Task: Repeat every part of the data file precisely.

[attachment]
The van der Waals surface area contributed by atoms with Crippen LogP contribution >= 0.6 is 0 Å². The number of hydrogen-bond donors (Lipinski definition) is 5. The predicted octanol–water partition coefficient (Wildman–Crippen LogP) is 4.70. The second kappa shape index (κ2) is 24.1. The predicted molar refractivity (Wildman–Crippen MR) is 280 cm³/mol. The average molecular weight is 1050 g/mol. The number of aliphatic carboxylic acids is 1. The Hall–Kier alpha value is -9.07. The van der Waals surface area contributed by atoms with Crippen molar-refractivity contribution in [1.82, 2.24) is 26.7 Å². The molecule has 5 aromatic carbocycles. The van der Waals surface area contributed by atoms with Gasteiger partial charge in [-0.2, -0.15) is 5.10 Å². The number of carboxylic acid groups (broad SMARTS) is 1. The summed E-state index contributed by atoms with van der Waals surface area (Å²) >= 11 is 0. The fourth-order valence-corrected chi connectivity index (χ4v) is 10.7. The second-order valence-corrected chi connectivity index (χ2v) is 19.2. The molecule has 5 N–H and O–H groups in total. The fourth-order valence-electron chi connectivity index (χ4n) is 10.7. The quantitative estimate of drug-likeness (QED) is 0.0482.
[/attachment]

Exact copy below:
The van der Waals surface area contributed by atoms with Crippen LogP contribution >= 0.6 is 0 Å². The number of hydrogen-bond donors (Lipinski definition) is 5. The predicted octanol–water partition coefficient (Wildman–Crippen LogP) is 4.70. The second kappa shape index (κ2) is 24.1. The predicted molar refractivity (Wildman–Crippen MR) is 280 cm³/mol. The average molecular weight is 1050 g/mol. The number of aliphatic carboxylic acids is 1. The Hall–Kier alpha value is -9.07. The van der Waals surface area contributed by atoms with Crippen molar-refractivity contribution in [1.82, 2.24) is 26.7 Å². The molecule has 5 aromatic carbocycles. The van der Waals surface area contributed by atoms with Gasteiger partial charge in [-0.2, -0.15) is 5.10 Å². The number of carboxylic acid groups (broad SMARTS) is 1. The summed E-state index contributed by atoms with van der Waals surface area (Å²) >= 11 is 0. The fourth-order valence-corrected chi connectivity index (χ4v) is 10.7. The second-order valence-corrected chi connectivity index (χ2v) is 19.2. The molecule has 5 N–H and O–H groups in total. The fourth-order valence-electron chi connectivity index (χ4n) is 10.7. The quantitative estimate of drug-likeness (QED) is 0.0482.